McCambridge big in Ballycotton!
MARIA McCAMBRIDGE of Letterkenny smashed the course record by half a minute with an eye-catching time of 54:48 at the 35th Ballycotton '10'.
McCambridge hopes to make the London 2012 qualifying mark of 2.37 at the Rome Marathon on March 18.
The previous Ballycotton record of 55:20 was set by Westbury's Marian Sutton in 1997.
Sutton, who had a best marathon time of 2.28:42, ran the 2000 Olympic marathon and also won Chicago twice.
When she ran in Ballycotton she was pushed hard by Clonliffe's Cathy Shum, who finished just a second behind.
By contrast, McCambridge was on her own for much of the race, finishing 16th overall in cold, windy conditions.
Second woman was the 2011 winner, Lizzie Lee of Leevale, in 57:17, 90 seconds faster than a year earlier.
Sonia O'Sullivan's 51-minute run in Portsmouth in 2002 is the Irish best for the distance.
Another record was set by Mary Sweeney of St Finbarr's, winner of the inaugural Ballycotton women's race in 1979. That day, Mary ran 68:47 -- her 64:57 on Sunday was 1:13 faster than she ran last year and improved on her own W50 record.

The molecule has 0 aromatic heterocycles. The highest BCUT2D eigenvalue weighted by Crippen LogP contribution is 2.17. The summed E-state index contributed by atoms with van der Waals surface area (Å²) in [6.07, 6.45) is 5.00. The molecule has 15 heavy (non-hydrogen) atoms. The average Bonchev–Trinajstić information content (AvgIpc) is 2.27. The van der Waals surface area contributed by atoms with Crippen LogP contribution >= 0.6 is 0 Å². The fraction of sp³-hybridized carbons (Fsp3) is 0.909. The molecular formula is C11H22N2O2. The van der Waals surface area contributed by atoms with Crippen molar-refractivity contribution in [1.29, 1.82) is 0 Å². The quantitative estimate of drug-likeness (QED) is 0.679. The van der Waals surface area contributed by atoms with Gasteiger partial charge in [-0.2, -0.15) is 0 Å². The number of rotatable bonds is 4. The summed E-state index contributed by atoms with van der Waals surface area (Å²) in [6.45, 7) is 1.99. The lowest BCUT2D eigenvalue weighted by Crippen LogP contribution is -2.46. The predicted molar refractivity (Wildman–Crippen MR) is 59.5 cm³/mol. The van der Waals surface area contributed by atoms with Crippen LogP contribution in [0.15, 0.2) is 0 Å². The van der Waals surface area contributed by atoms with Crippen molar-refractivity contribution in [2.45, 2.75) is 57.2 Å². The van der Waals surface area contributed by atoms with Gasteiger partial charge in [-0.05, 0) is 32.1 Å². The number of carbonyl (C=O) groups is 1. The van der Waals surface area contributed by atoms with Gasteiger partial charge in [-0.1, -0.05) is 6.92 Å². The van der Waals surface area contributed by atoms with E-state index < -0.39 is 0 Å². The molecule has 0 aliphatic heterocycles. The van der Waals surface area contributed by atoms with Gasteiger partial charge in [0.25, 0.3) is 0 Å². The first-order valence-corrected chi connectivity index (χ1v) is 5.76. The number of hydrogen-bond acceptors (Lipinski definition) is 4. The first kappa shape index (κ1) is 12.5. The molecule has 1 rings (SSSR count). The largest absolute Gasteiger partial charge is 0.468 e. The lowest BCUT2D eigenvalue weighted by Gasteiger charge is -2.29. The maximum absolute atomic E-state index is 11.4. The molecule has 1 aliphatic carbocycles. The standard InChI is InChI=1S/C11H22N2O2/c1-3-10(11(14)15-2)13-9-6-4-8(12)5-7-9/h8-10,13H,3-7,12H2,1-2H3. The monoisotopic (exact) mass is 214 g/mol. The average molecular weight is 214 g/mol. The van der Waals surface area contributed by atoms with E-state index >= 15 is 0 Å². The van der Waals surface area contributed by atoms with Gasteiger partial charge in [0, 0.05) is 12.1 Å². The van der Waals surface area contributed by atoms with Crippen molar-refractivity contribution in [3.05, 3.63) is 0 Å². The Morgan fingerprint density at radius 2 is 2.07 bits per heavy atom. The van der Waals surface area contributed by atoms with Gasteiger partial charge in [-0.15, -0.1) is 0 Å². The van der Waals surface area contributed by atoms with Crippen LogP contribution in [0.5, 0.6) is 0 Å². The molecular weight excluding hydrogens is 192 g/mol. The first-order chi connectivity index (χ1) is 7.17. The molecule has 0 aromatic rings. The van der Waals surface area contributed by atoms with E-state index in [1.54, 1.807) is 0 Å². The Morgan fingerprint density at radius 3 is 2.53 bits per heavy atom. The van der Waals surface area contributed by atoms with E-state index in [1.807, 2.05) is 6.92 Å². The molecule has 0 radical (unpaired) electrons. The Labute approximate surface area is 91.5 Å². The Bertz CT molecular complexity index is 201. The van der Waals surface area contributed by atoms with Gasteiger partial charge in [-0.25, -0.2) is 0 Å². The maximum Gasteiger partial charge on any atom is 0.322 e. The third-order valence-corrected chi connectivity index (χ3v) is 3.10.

While the women were setting the records, defending men's champion Sergiu Ciobanu of Clonliffe had good reason to be pleased with his effort. His time of 49:20 was 16 seconds quicker than his winning time of last year and put him a minute clear of runner-up Paddy Hamilton from Annadale, with local man James McCarthy third and Raheny retaining their team title.
Of the 31 who completed their very first Ballycotton in 1978, seven ran on Sunday, among them John Walshe, the man who spearheads the huge community effort that goes into this special race every year.
In the demanding world we live in, John and his superb team of volunteers have managed to keep it simple.
They charge as little as they can get away with, they don't kowtow to big-name sponsors and they look after the basics -- a well-judged course, plenty of parking, and a place where those privileged to have got a place in the race can gather and chat.
Others have tried to simulate its success; few come close.
Ballycotton is magic; long may it flourish!